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Client Contract Requirements: Is There Such a Thing as Too Much Insurance?

by Administrator 3. September 2010 15:46

You've got pen in hand, ready to sign a new client contract, and then you glance at the fine print. It says that to get the work, your IT business needs to carry five different kinds of insurance. That can't be right! Or can it?

If you've already got E&O, general liability and small business property insurance, aren't you insured for just about everything? Why would you need to get workers' comp and employers' liability, too?

Besides the fact that many states have laws that require companies with W2 employees to carry workers' compensation coverage, these policies simply provide coverage that other types of business insurance don't. To protect their own interests, your clients want to be sure that you're protecting yours.

Liability vs. other types of insurance

First, it's helpful to understand the difference between a liability policy and other types of insurance coverage:

  • Liability policies are designed to protect your business from the high cost of covered lawsuits or similar insurance claims, and any settlements that a court orders you to pay as a result.
  • Other types of commercial policies, such as small business property or workman's comp insurance, reimburse your business for all or part of actual costs on covered claims, such as the replacement of a damaged piece of hardware or medical bills.

So depending on what situation you may end up dealing with - a lawsuit, injury or physical damage to property - you'll need different kinds of insurance to be fully covered. Different types of insurance policies address situations involving different people, too: Some respond to claims from clients and others outside your business, while others are designed for claims from your own employees or subcontractors.

How each policy responds

Let's talk about how the various types of insurance policies would respond in the event of an on-the-job injury. Suppose one of your employees is working at a client's site and suffers a serious back injury while moving a heavy piece of equipment:

  • Not covered under general liability. Your general liability insurance policy covers claims of bodily injury or other physical injury or property damage. It is designed to protect your business against the high cost of lawsuits stemming from incidents that occur on your premises or at other covered locations where you normally conduct business. If it were a client that were to sue you over an injury caused by you or one of your employees, your general liability policy would respond. But a lawsuit from one of your own employees, claiming that your business is responsible for his on-the-job back injury, wouldn't be covered.
  • Not covered under property insurance. Your small business property insurance policy covers only property damages, not bodily injury. So if your employee drops that heavy piece of equipment after suffering the injury, this policy would pay for any damages caused to the equipment or the building -- but it wouldn't help pay your employee's medical bills.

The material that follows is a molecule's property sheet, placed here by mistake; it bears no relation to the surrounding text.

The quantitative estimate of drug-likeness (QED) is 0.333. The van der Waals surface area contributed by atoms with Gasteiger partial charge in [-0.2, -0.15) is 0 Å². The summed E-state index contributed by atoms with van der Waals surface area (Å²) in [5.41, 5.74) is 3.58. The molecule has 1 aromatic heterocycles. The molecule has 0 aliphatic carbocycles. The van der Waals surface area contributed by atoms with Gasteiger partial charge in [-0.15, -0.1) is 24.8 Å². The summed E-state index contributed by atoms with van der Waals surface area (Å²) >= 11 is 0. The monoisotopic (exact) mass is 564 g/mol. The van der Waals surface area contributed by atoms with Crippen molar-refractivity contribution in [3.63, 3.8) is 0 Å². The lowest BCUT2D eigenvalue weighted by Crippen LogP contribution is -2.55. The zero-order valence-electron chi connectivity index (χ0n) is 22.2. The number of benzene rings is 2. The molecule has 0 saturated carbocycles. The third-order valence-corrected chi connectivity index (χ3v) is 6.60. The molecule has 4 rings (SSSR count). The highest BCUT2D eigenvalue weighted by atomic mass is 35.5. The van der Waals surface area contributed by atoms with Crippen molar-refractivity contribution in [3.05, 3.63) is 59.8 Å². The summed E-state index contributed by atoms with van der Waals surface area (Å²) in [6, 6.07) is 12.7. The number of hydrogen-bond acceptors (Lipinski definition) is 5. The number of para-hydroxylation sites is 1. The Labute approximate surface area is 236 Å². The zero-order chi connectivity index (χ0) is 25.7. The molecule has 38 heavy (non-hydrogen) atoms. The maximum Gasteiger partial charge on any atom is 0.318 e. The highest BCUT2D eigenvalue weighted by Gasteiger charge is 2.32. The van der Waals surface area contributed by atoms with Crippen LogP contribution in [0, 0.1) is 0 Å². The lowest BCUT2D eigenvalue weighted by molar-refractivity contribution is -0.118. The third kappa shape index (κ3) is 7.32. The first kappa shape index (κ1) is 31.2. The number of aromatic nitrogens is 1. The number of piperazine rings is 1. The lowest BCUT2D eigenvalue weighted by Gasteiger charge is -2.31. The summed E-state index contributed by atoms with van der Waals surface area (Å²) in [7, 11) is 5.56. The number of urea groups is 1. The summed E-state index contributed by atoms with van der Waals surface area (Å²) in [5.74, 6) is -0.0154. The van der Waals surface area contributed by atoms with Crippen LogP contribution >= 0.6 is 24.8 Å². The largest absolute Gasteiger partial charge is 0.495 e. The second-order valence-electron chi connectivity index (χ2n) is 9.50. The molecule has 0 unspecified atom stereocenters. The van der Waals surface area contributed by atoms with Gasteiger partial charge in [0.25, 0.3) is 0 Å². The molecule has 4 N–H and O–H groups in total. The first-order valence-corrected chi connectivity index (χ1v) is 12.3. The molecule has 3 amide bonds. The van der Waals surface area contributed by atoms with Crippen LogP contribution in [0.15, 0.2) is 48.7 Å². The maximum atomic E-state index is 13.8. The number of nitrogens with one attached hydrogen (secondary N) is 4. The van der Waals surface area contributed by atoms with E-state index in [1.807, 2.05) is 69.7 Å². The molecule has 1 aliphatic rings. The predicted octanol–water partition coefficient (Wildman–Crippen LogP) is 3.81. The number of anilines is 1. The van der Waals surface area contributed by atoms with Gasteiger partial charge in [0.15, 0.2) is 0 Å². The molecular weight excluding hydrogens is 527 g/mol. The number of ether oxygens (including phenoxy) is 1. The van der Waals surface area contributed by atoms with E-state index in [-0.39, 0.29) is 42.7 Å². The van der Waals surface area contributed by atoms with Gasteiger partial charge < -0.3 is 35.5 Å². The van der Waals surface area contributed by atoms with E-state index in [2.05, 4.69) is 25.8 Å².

• Not covered under professional liability. Your professional liability or E&O insurance policy protects you only against lawsuits in which a client alleges that your business's negligent acts, errors or omissions caused them a financial loss. Again, no coverage for bodily injury to an employee.
  • Covered! Your workers' comp policy covers your employee's medical and disability expenses in the event of an illness or injury, such as this case. So, if your employee is going to miss work for a few weeks while he recovers, it will pay him a portion of the income he'll lose. It will also pay any bills for doctor's visits, medication, diagnostic tests, therapy or hospital stays directly related to the on-the-job injury. So, if your employee is hurt on the job and you have workman's comp coverage, you won't have to pay those costs out of pocket.
  • Your employer's liability policy, typically included as part of a workers' comp policy, protects your company should an employee claim that his or her injury or illness was caused by your company's negligence or failure to provide a safe workplace. So if the employee in this case sues you, this policy pays legal fees and any settlement the court may order you to pay, up to stated policy limits.

But I'm just a one-person operation!

What if you don't even have employees? Can your client still insist that you carry workers' comp? In short, yes.

In many states, unless your client can show that you, its subcontractor, carry your own workers' compensation insurance, you will be automatically covered under the hiring company's policy, at the hiring company's expense. And of course, your client doesn't want that. So even if your state doesn't require it for one-person companies, you may have to buy coverage just to meet your client's requirements.

If you use subcontractors, they may be exempt from your state's workman's comp insurance requirements -- but on the other hand, some states do require companies to cover 1099 contractors. That's why so many small IT companies do what their clients do: Require their own independent contractors to carry their own workers' comp insurance policy, so that they don't have to pay for their coverage themselves.

Because small businesses require so many different types of insurance for comprehensive coverage, it makes sense to find a single business insurance agency that specializes in IT and can provide a wide range of policies at affordable premiums. To learn more about workers' compensation insurance, get a free workers' comp insurance quote, or get information about rates and other types of business insurance coverage, contact the knowledgeable account representatives at www.techinsurance.com.

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